In 1999, Micro Mobility Systems and K2 Sports produced a reverse-three-wheeled scooter called "Kickboard." Micro also produced the Kickboard-like children's scooters "Mini Micro" and "Maxi Micro." The reverse design inherently provides greater stability than the standard: a standing person will tend to stand at the front of a scooter rather than at the back. However, the steering geometry is inherently weak and requires design adaptation to improve its response. An example is the Mini Micro, which uses a spring-loaded system to translate lateral force on the handbars (child leaning) into turning motion on the wheels, referred by its makers as "lean and steer."

Four wheelsEdit

 
A Fuzion-like scooter

The early scooters, which were made with roller skates, were four-wheeled like skateboards.

Around 2000, a Swiss company produced a four-wheeled scooter called "Wetzer Stickboard." The Wetzer Stickboard was a narrow skateboard with a foldable pole on the nose.[17]

In 2006, a company called Nextsport started producing a line of four-wheeled scooters, known as Fuzions. Fuzion scooters are typically bigger and heavier than Razor and Micro models. The early Fuzion models come with large, wide wheels, and an oversized deck for carving stability. Later scooters, such as the Fuzion NX, include smaller, harder wheels, and 360 degree handlebar spinning capabilities, unlike its predecessors.

Electric kick scootersEdit

 
Riding an electric kick scooter in Berlin (2014)

Electric models surpassed gas-powered scooters about 2000.[18] They are often manufactured for fleet rentals, such as Lime e-scooters.

Difference from bicyclesEdit

 
A folding scooter and a utility bicycle

Unlike a kick scooter, a bicycle has a seat and drive train, which add speed, cost, weight, and bulk. A folding scooter can be more easily carried than a folding bicycle or even a portable bicycle. Even a non-folding scooter is easier to maneuver between obstacles, since there are no protruding pedals. A bicycle has its advantages on longer journeys and open spaces, while a kick scooter is easier to use for shorter distances and in more crowded locations. Kick scooters seldom have a luggage rack, so the rider usually carries any cargo on his back.

At low speeds a bicycle is difficult to control while pedalling, which is why cyclists occasionally kick their way through dense traffic or in other conditions where they cannot take advantage of the speed of their machines. Thanks to the low-speed stability of a kick scooter, it is allowed on many footpaths where riding a bicycle is forbidden.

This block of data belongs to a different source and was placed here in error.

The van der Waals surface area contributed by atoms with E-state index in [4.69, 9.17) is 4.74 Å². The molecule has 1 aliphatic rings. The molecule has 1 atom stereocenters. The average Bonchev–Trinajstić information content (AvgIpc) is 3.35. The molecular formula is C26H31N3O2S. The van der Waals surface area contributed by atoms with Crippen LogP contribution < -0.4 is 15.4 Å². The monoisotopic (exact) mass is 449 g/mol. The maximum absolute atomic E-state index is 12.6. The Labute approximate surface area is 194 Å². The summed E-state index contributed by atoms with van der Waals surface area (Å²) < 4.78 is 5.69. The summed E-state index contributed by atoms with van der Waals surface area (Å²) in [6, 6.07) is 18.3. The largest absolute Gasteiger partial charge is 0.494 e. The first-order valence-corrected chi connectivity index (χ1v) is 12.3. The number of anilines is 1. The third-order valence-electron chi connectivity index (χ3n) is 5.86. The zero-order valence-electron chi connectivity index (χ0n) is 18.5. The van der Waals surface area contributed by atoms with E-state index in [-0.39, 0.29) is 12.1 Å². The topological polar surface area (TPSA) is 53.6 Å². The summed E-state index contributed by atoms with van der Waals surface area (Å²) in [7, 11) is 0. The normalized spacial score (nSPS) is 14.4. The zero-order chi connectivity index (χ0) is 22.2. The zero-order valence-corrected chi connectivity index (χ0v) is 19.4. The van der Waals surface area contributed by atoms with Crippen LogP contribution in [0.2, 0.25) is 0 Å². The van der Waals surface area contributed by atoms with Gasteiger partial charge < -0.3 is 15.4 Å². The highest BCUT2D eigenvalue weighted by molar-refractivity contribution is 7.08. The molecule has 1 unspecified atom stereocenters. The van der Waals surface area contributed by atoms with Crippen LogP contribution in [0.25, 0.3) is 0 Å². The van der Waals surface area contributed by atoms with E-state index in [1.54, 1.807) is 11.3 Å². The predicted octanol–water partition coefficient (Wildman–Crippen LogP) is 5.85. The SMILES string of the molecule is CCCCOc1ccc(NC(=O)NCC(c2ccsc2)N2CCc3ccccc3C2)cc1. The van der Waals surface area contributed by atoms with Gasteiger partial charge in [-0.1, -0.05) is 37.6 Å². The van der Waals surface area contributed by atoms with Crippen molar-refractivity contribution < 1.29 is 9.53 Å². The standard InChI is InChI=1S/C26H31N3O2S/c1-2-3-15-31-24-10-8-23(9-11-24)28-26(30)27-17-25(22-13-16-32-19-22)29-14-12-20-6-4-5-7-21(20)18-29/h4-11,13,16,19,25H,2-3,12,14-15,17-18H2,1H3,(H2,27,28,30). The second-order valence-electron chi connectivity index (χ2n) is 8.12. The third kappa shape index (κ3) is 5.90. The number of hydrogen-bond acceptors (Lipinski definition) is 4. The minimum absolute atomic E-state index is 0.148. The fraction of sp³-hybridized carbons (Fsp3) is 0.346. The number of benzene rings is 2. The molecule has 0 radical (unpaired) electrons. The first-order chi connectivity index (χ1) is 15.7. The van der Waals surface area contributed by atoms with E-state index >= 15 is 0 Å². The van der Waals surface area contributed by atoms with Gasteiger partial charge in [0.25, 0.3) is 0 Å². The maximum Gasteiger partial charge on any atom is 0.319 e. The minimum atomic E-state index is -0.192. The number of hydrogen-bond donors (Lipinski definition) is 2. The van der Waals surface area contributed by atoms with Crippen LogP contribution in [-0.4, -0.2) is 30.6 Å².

Since the feet are nearer to the ground on a scooter, it is easier to step on and off than on a step-through frame bicycle. Hence, the rider can alternate between walking and pushing as energy and route dictate. Large-wheel scooters afford a more effective cross training workout than standard bicycles as the whole body is engaged in the effort of kicking. Although the bicycle is a much more effective and efficient long distance machine, in 2001 Jim Delzer propelled a kick scooter across the United States.[19]

See alsoEdit

ReferencesEdit

  1. ^ "Kick dictionary definition - kick defined".
  2. ^ There is a scene of this in Fritz Lang's 1931 classic M.
  3. ^ "Skateboarding - Skateboarding Games". crazyskateboardinggames.com.
  4. ^ https://www.youtube.com/watch?v=Kh4eVoqUoXo
  5. ^ "Honda Kick-n-Go Scooter". Honda Kick-n-Go Scooter.
  6. ^ "1974 Honda Kick 'N' Go". Old Bike.
  7. ^ GT Zoot Scoot, Mongoose Pro Miniscoot, and SE Racing Rad Scoot.
  8. ^ "How do Amish travel?". amishamerica.com.
  9. ^ "Kickbike Worldwide". Kickspark MAX kicksled.
  10. ^ Eurocup race results, IKSA world, 2001, archived from the original on 2011-07-13 Cite uses deprecated parameter |deadurl= (help).
  11. ^ "The Micro Scooter History". YouTube. 15 December 2011.
  12. ^ "Inventor of the micro scooter". The Guardian. 2002-03-31..
  13. ^ JDRAZOR MS-130A, JD Japan, archived from the original on 2010-08-31 Cite uses deprecated parameter |deadurl= (help).
  14. ^ "culture.bicycle.birdybike.general - Folding Scooter Story - msg#00015 - Recent Discussion OSDir.com". osdir.com. Archived from the original on 2012-03-20. Cite uses deprecated parameter |deadurl= (help)
  15. ^ "SkateHut". About Us.
  16. ^ "Scooter Review Online". Best 3 Wheel Scooters – Guide to Get the Right Model for kids and Adults!.
  17. ^ "WGD /WGD Awards /red dot award".
  18. ^ "The History of The Motorized Electric Scooter". February 2010. Retrieved December 4, 2018.
  19. ^ "Delzer first to cross US on a kickbike". suewidemark.com.

External linksEdit

  Media related to Kick scooters at Wikimedia Commons